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Looking at the Right to Die

             Deann has read over numerous articles, journal entries, and websites on the right to die. She has gathered information from these sources which she discusses in this paper on how medical advances has changed an individual's right to die and what a controversial issue it is. Deann will include the different forms of euthanasia, the guidelines that people follow, and some ethical issues that individuals might encounter.
             Past and Present.
             Before the 1950s, the right to die was of little significance because there was not much that could be done to save the life of a terminally patient let alone extend the life of one (Berk, 2014). However, with the advances that have taken place in technology over the years and more importantly the medical advances it is possible to extend now or prolong life (Berk, 2014). Unfortunately, extending an individual's life does not always guarantee a life worth living. Many times prolonging an individual's life in such a manner created issues such as diminished quality of life and decreased personal dignity (Berk, 2014).
             The Choice.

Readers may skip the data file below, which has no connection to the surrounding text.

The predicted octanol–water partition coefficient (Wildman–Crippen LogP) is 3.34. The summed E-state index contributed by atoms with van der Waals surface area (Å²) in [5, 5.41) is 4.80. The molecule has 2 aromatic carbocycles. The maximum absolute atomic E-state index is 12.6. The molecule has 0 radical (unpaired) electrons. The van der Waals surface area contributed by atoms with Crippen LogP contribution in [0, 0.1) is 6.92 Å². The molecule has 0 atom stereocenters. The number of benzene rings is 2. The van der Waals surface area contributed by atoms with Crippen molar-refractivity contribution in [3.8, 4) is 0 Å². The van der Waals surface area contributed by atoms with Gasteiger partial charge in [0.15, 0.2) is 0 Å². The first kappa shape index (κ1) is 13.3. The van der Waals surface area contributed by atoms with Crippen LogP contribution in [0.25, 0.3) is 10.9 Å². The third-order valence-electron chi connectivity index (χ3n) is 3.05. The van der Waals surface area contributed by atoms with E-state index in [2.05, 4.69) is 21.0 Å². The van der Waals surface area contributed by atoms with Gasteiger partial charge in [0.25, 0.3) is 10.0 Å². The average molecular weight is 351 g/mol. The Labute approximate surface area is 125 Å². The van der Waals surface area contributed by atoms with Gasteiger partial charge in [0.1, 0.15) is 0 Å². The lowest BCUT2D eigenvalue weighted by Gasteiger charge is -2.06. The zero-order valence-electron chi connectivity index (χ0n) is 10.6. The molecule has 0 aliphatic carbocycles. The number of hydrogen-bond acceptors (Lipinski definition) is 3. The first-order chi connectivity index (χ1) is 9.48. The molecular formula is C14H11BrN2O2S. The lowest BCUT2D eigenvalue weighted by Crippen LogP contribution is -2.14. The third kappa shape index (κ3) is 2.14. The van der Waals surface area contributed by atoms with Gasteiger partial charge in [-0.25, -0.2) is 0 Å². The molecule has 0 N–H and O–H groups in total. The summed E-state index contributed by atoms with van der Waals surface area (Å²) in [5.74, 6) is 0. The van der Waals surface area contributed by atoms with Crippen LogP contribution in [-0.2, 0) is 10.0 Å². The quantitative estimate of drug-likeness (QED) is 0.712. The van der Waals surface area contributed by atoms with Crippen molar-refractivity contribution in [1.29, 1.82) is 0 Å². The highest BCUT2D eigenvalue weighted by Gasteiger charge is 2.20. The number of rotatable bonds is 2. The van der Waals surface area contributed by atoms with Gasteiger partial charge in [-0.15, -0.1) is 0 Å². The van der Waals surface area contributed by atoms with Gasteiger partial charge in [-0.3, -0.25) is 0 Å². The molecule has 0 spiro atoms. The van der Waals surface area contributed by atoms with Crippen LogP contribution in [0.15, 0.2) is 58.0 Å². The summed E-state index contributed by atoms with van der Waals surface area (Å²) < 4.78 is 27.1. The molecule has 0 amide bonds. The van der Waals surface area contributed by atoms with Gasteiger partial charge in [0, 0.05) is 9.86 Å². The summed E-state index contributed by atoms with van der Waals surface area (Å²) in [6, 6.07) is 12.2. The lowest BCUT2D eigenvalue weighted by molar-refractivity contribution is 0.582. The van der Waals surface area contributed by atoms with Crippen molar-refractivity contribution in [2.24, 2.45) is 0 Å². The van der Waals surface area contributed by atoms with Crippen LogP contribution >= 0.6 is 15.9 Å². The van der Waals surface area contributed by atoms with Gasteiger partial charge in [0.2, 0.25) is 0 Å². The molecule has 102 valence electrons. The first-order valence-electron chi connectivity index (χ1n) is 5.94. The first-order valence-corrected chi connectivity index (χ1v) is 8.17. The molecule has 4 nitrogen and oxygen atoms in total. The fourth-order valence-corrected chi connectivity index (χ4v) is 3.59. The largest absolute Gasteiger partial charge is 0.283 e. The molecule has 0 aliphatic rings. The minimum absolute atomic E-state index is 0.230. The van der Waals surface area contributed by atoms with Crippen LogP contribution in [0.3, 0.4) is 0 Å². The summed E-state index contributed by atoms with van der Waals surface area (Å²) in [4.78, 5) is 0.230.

Most individuals, when asked, would choose to die with dignity. People want to be able to die agony free during sleep, or they want to have a few final moments to review their life with friends and family and say their goodbyes (Berk, 2014).
             Deann read many articles and websites to get ready for this assignment and they all, for the most part, were for the right to life decision. However, there were a few that had opposing opinions. These articles discussed that it was not just about the quantity of life, but also about the quality of life (Berk, 2014). The consensus is that the amount of life does not matter as much if there is not quality to it.
             The Negative Side.
             The articles had information about how individuals feel that the passing of the right to die law can have adverse effects such as:.
             1. Those in critical conditions or physically challenged may choose to end their lives just to discharge families of economic burdens (Garrison, 2007).

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